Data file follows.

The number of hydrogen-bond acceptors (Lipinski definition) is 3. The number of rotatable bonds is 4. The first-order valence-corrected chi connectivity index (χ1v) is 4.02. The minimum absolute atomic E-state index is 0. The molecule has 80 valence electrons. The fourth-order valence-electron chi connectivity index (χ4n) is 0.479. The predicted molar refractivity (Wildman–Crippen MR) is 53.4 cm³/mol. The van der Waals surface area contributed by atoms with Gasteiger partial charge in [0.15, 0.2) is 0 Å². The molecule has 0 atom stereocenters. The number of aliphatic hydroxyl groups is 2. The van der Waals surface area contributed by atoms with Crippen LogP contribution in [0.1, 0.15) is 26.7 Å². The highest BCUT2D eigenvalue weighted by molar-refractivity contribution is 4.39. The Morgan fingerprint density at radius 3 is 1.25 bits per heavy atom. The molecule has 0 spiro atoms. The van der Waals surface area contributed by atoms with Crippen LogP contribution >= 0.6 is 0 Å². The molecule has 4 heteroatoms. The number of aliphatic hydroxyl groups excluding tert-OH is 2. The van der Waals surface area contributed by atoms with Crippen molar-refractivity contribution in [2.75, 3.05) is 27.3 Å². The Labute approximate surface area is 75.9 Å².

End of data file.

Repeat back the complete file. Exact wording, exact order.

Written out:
The number of hydrogen-bond acceptors (Lipinski definition) is 3. The number of rotatable bonds is 4. The first-order valence-corrected chi connectivity index (χ1v) is 4.02. The minimum absolute atomic E-state index is 0. The molecule has 80 valence electrons. The fourth-order valence-electron chi connectivity index (χ4n) is 0.479. The predicted molar refractivity (Wildman–Crippen MR) is 53.4 cm³/mol. The van der Waals surface area contributed by atoms with Gasteiger partial charge in [0.15, 0.2) is 0 Å². The molecule has 0 atom stereocenters. The number of aliphatic hydroxyl groups is 2. The van der Waals surface area contributed by atoms with Crippen LogP contribution in [0.1, 0.15) is 26.7 Å². The highest BCUT2D eigenvalue weighted by molar-refractivity contribution is 4.39. The Morgan fingerprint density at radius 3 is 1.25 bits per heavy atom. The molecule has 0 spiro atoms. The van der Waals surface area contributed by atoms with Crippen LogP contribution >= 0.6 is 0 Å². The molecule has 4 heteroatoms. The number of aliphatic hydroxyl groups excluding tert-OH is 2. The van der Waals surface area contributed by atoms with Crippen molar-refractivity contribution in [2.75, 3.05) is 27.3 Å². The Labute approximate surface area is 75.9 Å².